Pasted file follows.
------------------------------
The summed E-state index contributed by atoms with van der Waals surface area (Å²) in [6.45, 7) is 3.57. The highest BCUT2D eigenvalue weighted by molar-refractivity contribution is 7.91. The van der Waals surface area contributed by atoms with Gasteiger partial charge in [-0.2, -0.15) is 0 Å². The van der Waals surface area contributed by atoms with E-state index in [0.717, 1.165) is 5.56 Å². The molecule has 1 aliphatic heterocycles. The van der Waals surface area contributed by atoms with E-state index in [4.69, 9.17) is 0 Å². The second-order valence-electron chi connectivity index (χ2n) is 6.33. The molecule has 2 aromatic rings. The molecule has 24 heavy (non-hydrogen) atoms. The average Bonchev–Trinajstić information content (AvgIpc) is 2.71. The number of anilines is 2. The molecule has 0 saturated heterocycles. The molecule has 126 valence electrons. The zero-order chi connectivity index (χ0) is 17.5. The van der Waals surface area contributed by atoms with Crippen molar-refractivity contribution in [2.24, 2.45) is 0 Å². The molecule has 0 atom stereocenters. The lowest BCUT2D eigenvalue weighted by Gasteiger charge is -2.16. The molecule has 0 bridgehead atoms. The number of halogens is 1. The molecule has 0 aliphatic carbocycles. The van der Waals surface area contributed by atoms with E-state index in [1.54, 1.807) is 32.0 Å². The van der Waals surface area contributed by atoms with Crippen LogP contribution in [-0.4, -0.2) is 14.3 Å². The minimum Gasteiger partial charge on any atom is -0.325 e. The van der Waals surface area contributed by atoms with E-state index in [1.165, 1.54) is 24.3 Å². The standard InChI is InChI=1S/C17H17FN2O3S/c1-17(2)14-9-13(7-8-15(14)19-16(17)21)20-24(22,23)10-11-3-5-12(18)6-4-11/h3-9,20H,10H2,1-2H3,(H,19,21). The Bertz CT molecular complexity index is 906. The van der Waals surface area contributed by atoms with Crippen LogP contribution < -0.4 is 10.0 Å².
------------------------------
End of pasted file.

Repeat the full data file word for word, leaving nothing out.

The summed E-state index contributed by atoms with van der Waals surface area (Å²) in [6.45, 7) is 3.57. The highest BCUT2D eigenvalue weighted by molar-refractivity contribution is 7.91. The van der Waals surface area contributed by atoms with Gasteiger partial charge in [-0.2, -0.15) is 0 Å². The van der Waals surface area contributed by atoms with E-state index in [0.717, 1.165) is 5.56 Å². The molecule has 1 aliphatic heterocycles. The van der Waals surface area contributed by atoms with E-state index in [4.69, 9.17) is 0 Å². The second-order valence-electron chi connectivity index (χ2n) is 6.33. The molecule has 2 aromatic rings. The molecule has 24 heavy (non-hydrogen) atoms. The average Bonchev–Trinajstić information content (AvgIpc) is 2.71. The number of anilines is 2. The molecule has 0 saturated heterocycles. The molecule has 126 valence electrons. The zero-order chi connectivity index (χ0) is 17.5. The van der Waals surface area contributed by atoms with Crippen molar-refractivity contribution in [2.24, 2.45) is 0 Å². The molecule has 0 atom stereocenters. The lowest BCUT2D eigenvalue weighted by Gasteiger charge is -2.16. The molecule has 0 bridgehead atoms. The number of halogens is 1. The molecule has 0 aliphatic carbocycles. The van der Waals surface area contributed by atoms with E-state index in [1.54, 1.807) is 32.0 Å². The van der Waals surface area contributed by atoms with Crippen LogP contribution in [-0.4, -0.2) is 14.3 Å². The minimum Gasteiger partial charge on any atom is -0.325 e. The van der Waals surface area contributed by atoms with E-state index in [1.165, 1.54) is 24.3 Å². The standard InChI is InChI=1S/C17H17FN2O3S/c1-17(2)14-9-13(7-8-15(14)19-16(17)21)20-24(22,23)10-11-3-5-12(18)6-4-11/h3-9,20H,10H2,1-2H3,(H,19,21). The Bertz CT molecular complexity index is 906. The van der Waals surface area contributed by atoms with Crippen LogP contribution < -0.4 is 10.0 Å².